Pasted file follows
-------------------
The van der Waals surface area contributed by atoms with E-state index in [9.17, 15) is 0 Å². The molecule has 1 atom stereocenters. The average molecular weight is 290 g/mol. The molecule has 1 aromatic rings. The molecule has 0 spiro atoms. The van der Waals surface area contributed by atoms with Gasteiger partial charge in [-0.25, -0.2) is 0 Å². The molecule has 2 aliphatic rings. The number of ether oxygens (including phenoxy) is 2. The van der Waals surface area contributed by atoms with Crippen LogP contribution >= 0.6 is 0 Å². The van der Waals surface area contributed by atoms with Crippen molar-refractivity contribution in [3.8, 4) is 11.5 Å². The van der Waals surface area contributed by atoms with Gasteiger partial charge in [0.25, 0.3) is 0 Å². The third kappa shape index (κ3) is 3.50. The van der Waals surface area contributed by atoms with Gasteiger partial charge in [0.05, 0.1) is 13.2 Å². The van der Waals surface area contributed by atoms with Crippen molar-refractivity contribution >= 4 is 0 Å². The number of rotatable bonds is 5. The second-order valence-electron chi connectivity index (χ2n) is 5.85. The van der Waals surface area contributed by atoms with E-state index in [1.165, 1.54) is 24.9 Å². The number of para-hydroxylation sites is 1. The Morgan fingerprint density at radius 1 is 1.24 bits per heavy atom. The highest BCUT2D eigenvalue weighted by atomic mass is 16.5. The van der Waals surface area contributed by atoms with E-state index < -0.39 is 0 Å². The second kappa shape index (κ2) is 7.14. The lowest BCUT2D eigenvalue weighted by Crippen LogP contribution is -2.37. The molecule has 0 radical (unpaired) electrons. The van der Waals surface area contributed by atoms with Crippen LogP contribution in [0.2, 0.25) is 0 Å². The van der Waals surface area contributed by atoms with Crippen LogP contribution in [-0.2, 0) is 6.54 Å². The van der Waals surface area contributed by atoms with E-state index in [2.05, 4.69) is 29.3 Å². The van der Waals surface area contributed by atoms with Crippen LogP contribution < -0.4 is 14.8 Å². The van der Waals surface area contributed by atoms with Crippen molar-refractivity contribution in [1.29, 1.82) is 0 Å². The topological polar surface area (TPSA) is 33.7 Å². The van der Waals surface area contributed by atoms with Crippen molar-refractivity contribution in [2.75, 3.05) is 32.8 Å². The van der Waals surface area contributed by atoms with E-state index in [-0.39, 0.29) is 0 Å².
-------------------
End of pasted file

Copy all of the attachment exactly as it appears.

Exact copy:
The van der Waals surface area contributed by atoms with E-state index in [9.17, 15) is 0 Å². The molecule has 1 atom stereocenters. The average molecular weight is 290 g/mol. The molecule has 1 aromatic rings. The molecule has 0 spiro atoms. The van der Waals surface area contributed by atoms with Gasteiger partial charge in [-0.25, -0.2) is 0 Å². The molecule has 2 aliphatic rings. The number of ether oxygens (including phenoxy) is 2. The van der Waals surface area contributed by atoms with Crippen LogP contribution >= 0.6 is 0 Å². The van der Waals surface area contributed by atoms with Crippen molar-refractivity contribution in [3.8, 4) is 11.5 Å². The van der Waals surface area contributed by atoms with Gasteiger partial charge in [0.25, 0.3) is 0 Å². The third kappa shape index (κ3) is 3.50. The van der Waals surface area contributed by atoms with Gasteiger partial charge in [0.05, 0.1) is 13.2 Å². The van der Waals surface area contributed by atoms with Crippen molar-refractivity contribution >= 4 is 0 Å². The number of rotatable bonds is 5. The second-order valence-electron chi connectivity index (χ2n) is 5.85. The van der Waals surface area contributed by atoms with E-state index in [1.165, 1.54) is 24.9 Å². The number of para-hydroxylation sites is 1. The Morgan fingerprint density at radius 1 is 1.24 bits per heavy atom. The highest BCUT2D eigenvalue weighted by atomic mass is 16.5. The van der Waals surface area contributed by atoms with E-state index < -0.39 is 0 Å². The second kappa shape index (κ2) is 7.14. The lowest BCUT2D eigenvalue weighted by Crippen LogP contribution is -2.37. The molecule has 0 radical (unpaired) electrons. The van der Waals surface area contributed by atoms with Crippen LogP contribution in [0.2, 0.25) is 0 Å². The van der Waals surface area contributed by atoms with Crippen LogP contribution in [-0.2, 0) is 6.54 Å². The van der Waals surface area contributed by atoms with E-state index in [2.05, 4.69) is 29.3 Å². The van der Waals surface area contributed by atoms with Crippen LogP contribution < -0.4 is 14.8 Å². The van der Waals surface area contributed by atoms with Crippen molar-refractivity contribution in [1.29, 1.82) is 0 Å². The topological polar surface area (TPSA) is 33.7 Å². The van der Waals surface area contributed by atoms with Crippen molar-refractivity contribution in [2.75, 3.05) is 32.8 Å². The van der Waals surface area contributed by atoms with E-state index in [-0.39, 0.29) is 0 Å².